9. Paul et alii – allow me to interject from 30 year old experiences. To the above point, we always stated publicly and in program print a *disclaimer*. Thus, (from memory) that there was general absolution but anyone in serious sin had both an obligation and responsibility to follow up with individual reconciliation in order to complete the sacrament (or something like that).

    Some other thoughts – we utilized the 3rd rite in the way that Paul and others have described and highlighted the sacrament as addressing social, church, and common good sin. (rather than an unbalanced outlook completely focused on individual behaviors) We deliberately used *sin* rather than *sins* – our current world has too much *individualism* as it is – why reinforce via this sacrament. In fact, in my training this sacrament and its history and VII reforms were put in a context that the sacrament needed to be reformed to recapture and express its communal nature.

    Finally, to get back to the original post by this Australian priest, would suggest (in terms of an abuser confessing) that absolution is always *contingent* on the person’s decisions to follow through with repentance, firm purpose of amendment, etc. Without that, there is no absolution – it is a two way street – not just from confessor to penitent. IMO – if a clerical abuser came to me, I would have withheld absolution based upon my understanding that the penitent needed to come forward and out of the shadows; needed to work with appropriate parties to remedy the damage to victims, etc. Without that, we truly have *cheap grace* and a belief that the sacrament works like *magic*. That is why I do not react with fear when civil authorities talk about confession and abuse.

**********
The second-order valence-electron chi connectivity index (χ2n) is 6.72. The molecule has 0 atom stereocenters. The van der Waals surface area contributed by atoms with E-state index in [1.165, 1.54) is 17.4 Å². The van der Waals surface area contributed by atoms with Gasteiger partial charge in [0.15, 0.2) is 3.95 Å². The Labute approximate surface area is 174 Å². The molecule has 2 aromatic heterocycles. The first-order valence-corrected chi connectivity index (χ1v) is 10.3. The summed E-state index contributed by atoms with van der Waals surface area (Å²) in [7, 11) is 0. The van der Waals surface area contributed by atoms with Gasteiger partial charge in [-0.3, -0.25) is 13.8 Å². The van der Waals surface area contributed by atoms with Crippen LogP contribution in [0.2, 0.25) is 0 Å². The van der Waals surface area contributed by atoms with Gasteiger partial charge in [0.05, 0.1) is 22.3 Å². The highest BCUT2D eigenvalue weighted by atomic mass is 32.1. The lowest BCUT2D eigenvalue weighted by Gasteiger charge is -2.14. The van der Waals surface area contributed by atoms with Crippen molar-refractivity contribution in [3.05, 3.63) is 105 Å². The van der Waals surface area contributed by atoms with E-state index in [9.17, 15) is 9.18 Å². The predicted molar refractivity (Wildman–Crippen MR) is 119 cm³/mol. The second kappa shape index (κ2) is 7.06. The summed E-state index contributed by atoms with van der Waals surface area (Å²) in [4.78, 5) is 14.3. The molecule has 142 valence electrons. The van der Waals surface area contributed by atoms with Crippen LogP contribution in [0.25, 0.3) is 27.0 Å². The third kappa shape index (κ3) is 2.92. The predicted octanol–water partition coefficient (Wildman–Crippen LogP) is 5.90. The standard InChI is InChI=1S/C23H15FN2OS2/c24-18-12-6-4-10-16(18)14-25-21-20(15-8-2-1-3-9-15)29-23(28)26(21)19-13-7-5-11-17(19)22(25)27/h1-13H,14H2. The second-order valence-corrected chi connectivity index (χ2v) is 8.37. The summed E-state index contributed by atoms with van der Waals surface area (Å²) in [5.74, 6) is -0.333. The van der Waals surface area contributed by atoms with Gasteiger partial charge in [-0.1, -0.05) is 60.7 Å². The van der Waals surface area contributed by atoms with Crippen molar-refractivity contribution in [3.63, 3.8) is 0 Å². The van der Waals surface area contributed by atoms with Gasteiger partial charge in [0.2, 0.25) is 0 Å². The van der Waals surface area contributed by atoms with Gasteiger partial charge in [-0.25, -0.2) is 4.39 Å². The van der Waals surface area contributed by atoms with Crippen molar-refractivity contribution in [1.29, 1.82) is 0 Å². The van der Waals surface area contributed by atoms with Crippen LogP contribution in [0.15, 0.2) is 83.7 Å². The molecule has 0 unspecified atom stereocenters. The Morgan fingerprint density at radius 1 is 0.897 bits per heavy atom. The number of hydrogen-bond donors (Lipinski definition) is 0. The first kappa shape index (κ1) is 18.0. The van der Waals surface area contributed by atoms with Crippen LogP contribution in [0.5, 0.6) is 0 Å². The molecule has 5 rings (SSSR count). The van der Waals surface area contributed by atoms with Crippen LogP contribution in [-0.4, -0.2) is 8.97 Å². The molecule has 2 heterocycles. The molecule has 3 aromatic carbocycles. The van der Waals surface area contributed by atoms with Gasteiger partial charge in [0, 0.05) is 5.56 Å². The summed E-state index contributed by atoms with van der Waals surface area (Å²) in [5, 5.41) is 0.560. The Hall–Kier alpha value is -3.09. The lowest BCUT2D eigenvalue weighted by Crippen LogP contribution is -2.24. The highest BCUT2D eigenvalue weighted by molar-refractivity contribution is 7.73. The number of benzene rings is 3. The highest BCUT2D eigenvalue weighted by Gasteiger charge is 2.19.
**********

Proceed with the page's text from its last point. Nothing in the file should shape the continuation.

Face it – what happens between the penitent and God is above my pay grade but the Church and its servant ministers do need to protect the common good of the people of God.

  10. Worries over the seal are perhaps a concern under Australian law. But every situation speaking of confession would be hearsay. And unless hearsay is permitted in law, then what’s the point, except for a gesture against the institutional Church? In the US, such threats are scary bedtime stories for bishops, perhaps. But not really serious matter.

    That said, I do think priests have responsibilities to one another. If a confession involves something gravely serious, then in addition to the rite, something more must be done with and for the penitent. As a matter of pastoral care, if nothing else. Someone above spoke of the interrogation approach to hearing confessions. I think outside of the sacramental celebration it might merit consideration.

    I do think forms I and II are botched in many places, at least as badly as III supposedly was. Many parishes conduct form II as a hybrid with I, essentially adding a public liturgy of the Word to an “hour” of individual confession. Any community that doesn’t conclude with appropriate rituals of praise and thanksgiving (no matter if they think people won’t “stay” for the end [and I find they do]) has blundered the rite. And any form I practice which doesn’t include even an abbreviated reading from Scripture is likewise thinking with the mind of 1570 rather than 1963. We probably have more serious liturgical errors connected with the Rite of Penance than any other sacrament.

    1. True. I can’t even remember the last time that “Do The Red, Say The Black” concerning Form I was a topic post at the Usual Suspects at St Blog’s…. (On the other hand, one must be careful about doing that in a gotcha reaction, because one who deploys that gambit better be ready to submit to it in turn on terrain that might not be as favorable.)

      While I would be delighted as a penitent to encounter it, I don’t take the lead in the regard, but leave a spacious pause in case a confessor were inclined to start (it’s been years since I’ve encountered one who did). I reserve any questions for the confessor about the form of the right for the occasions when he freelances the absolution in ways that would bring validity into doubt (and that most definitely happens in my experience) – and my technique is simply a question, not an accusation. Otherwise, I don’t want to keep the line waiting, as it were. YMMV.